The U.S. dollar plummeted to a two-week low versus major currencies on Thursday on renewed fears of a twin U.S. deficit.
The dollar index opened on a downside gap, extending its fall for a fourth straight session to a two-week low of 88.48 after the boosts from stronger than expected U.S. inflation data proved to be short lived.
U.S. consumer prices soared more than forecast in January, thereby raising expectations of a more rapid rate hikes trajectory by the Federal Reserve.
However, the dollar erased all the gains generated after the release of the report as it tumbled from a peak of 90.00 to close at 88.91.
Investors’ attention has moved back to worries of growing U.S. fiscal deficit and wider current-account deficit, where both combined reaching once again 6 percent of gross domestic product.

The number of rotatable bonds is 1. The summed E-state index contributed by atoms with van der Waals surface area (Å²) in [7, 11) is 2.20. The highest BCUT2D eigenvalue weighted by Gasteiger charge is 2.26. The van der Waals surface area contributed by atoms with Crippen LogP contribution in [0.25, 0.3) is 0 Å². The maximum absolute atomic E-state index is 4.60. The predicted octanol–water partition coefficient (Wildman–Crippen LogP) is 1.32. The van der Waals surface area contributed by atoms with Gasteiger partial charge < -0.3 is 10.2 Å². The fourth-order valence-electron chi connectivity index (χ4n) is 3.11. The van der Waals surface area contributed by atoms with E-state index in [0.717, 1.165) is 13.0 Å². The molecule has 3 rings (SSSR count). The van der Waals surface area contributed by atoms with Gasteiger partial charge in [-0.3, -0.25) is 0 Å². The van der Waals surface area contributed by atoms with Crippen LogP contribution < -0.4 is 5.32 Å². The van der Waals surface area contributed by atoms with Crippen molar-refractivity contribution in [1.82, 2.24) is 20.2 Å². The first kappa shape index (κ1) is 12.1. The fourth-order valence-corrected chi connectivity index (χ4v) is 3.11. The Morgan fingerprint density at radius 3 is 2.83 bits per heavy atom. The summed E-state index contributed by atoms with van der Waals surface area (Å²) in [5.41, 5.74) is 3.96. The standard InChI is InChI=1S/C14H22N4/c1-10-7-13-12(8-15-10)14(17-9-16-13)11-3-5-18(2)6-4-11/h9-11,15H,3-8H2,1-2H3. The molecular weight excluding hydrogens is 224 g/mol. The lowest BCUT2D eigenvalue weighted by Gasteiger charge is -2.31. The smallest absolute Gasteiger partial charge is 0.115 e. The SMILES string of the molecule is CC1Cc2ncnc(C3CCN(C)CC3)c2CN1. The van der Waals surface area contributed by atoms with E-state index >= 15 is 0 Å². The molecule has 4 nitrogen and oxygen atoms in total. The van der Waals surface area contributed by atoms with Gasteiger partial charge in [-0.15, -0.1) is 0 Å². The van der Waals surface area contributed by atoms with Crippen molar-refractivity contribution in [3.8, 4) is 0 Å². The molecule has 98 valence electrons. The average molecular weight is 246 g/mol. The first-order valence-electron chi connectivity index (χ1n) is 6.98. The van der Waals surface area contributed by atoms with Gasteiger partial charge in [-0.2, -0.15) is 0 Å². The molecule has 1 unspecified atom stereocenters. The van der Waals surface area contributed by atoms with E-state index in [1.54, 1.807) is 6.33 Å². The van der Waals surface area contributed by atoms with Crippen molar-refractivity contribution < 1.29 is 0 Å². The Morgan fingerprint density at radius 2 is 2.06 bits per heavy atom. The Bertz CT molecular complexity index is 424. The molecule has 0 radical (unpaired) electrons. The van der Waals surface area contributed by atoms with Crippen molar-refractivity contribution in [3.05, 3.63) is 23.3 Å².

The passage of a $1.5 trillion tax cut and the increase in spending by nearly $300 billion over the next two years have raised concerns of selling budget shortfall.
The budget deficit mushroomed by 11 percent to $176 billion in the first four months of the fiscal year, between October and January, marking the biggest fiscal shortfall since 2013.
President Donald Trump’s $4.4-trillion budget proposal added to worries as it would raise U.S. deficit next year by nearly double last year’s projections to $984 billion and climb further to $7.1 trillion over the next decade.
Later in the day, the U.S. will release its producer prices inflation data for January, but it is less likely to have a great impact on the dollar’s movements.
Against the yen, the dollar slipped to a 15-month low of 106.17, where Japanese
Finance Minister Taro Aso said on Thursday that he doesn’t consider the current
yen levels as being strong or weak enough to trigger an intervention.